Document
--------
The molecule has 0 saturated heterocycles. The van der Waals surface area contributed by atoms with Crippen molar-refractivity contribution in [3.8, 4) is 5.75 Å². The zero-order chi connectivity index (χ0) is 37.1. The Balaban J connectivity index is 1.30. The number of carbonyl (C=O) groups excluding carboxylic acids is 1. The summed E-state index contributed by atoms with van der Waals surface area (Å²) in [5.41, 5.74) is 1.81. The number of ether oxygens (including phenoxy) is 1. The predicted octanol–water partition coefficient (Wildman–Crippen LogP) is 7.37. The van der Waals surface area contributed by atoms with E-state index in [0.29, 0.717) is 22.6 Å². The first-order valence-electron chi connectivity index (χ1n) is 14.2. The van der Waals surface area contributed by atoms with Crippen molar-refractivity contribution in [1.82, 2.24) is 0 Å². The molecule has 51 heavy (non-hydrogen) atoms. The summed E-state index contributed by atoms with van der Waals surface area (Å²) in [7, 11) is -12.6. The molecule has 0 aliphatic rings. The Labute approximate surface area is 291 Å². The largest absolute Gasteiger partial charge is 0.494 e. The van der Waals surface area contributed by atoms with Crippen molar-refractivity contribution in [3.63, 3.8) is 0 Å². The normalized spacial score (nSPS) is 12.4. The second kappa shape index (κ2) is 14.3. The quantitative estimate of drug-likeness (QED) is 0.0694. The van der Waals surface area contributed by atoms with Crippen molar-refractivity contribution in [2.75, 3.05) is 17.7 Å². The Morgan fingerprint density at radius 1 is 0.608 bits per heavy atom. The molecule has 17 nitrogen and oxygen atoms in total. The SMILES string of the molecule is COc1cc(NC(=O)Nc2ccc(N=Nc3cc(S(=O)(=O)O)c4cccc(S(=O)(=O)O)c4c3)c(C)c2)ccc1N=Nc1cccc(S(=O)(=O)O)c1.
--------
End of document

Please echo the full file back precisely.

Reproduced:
The molecule has 0 saturated heterocycles. The van der Waals surface area contributed by atoms with Crippen molar-refractivity contribution in [3.8, 4) is 5.75 Å². The zero-order chi connectivity index (χ0) is 37.1. The Balaban J connectivity index is 1.30. The number of carbonyl (C=O) groups excluding carboxylic acids is 1. The summed E-state index contributed by atoms with van der Waals surface area (Å²) in [5.41, 5.74) is 1.81. The number of ether oxygens (including phenoxy) is 1. The predicted octanol–water partition coefficient (Wildman–Crippen LogP) is 7.37. The van der Waals surface area contributed by atoms with E-state index in [0.29, 0.717) is 22.6 Å². The first-order valence-electron chi connectivity index (χ1n) is 14.2. The van der Waals surface area contributed by atoms with Crippen molar-refractivity contribution in [1.82, 2.24) is 0 Å². The molecule has 51 heavy (non-hydrogen) atoms. The summed E-state index contributed by atoms with van der Waals surface area (Å²) in [7, 11) is -12.6. The molecule has 0 aliphatic rings. The Labute approximate surface area is 291 Å². The largest absolute Gasteiger partial charge is 0.494 e. The van der Waals surface area contributed by atoms with Crippen molar-refractivity contribution in [3.63, 3.8) is 0 Å². The normalized spacial score (nSPS) is 12.4. The second kappa shape index (κ2) is 14.3. The quantitative estimate of drug-likeness (QED) is 0.0694. The van der Waals surface area contributed by atoms with Crippen molar-refractivity contribution in [2.75, 3.05) is 17.7 Å². The Morgan fingerprint density at radius 1 is 0.608 bits per heavy atom. The molecule has 17 nitrogen and oxygen atoms in total. The SMILES string of the molecule is COc1cc(NC(=O)Nc2ccc(N=Nc3cc(S(=O)(=O)O)c4cccc(S(=O)(=O)O)c4c3)c(C)c2)ccc1N=Nc1cccc(S(=O)(=O)O)c1.